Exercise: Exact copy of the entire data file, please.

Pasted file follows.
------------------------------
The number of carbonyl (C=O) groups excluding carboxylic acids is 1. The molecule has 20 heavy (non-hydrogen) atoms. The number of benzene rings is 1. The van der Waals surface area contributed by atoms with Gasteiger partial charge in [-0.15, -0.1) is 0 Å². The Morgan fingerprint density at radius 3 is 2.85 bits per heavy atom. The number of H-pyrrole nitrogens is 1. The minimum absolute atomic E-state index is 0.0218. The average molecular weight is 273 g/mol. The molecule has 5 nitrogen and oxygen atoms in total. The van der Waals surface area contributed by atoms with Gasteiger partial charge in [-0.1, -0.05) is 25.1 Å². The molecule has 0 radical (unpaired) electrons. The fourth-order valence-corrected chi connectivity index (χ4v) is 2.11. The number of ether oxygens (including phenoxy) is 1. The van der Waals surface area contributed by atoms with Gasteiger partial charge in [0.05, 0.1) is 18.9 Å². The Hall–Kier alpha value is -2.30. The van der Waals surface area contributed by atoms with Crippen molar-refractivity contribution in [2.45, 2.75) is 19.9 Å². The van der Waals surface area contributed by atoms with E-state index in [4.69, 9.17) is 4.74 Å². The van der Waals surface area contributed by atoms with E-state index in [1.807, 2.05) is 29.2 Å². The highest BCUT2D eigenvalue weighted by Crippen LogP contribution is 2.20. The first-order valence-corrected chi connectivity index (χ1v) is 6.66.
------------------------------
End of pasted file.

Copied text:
The number of carbonyl (C=O) groups excluding carboxylic acids is 1. The molecule has 20 heavy (non-hydrogen) atoms. The number of benzene rings is 1. The van der Waals surface area contributed by atoms with Gasteiger partial charge in [-0.15, -0.1) is 0 Å². The Morgan fingerprint density at radius 3 is 2.85 bits per heavy atom. The number of H-pyrrole nitrogens is 1. The minimum absolute atomic E-state index is 0.0218. The average molecular weight is 273 g/mol. The molecule has 5 nitrogen and oxygen atoms in total. The van der Waals surface area contributed by atoms with Gasteiger partial charge in [-0.1, -0.05) is 25.1 Å². The molecule has 0 radical (unpaired) electrons. The fourth-order valence-corrected chi connectivity index (χ4v) is 2.11. The number of ether oxygens (including phenoxy) is 1. The van der Waals surface area contributed by atoms with Gasteiger partial charge in [0.05, 0.1) is 18.9 Å². The Hall–Kier alpha value is -2.30. The van der Waals surface area contributed by atoms with Crippen molar-refractivity contribution in [2.45, 2.75) is 19.9 Å². The van der Waals surface area contributed by atoms with E-state index in [4.69, 9.17) is 4.74 Å². The van der Waals surface area contributed by atoms with E-state index in [1.807, 2.05) is 29.2 Å². The highest BCUT2D eigenvalue weighted by Crippen LogP contribution is 2.20. The first-order valence-corrected chi connectivity index (χ1v) is 6.66.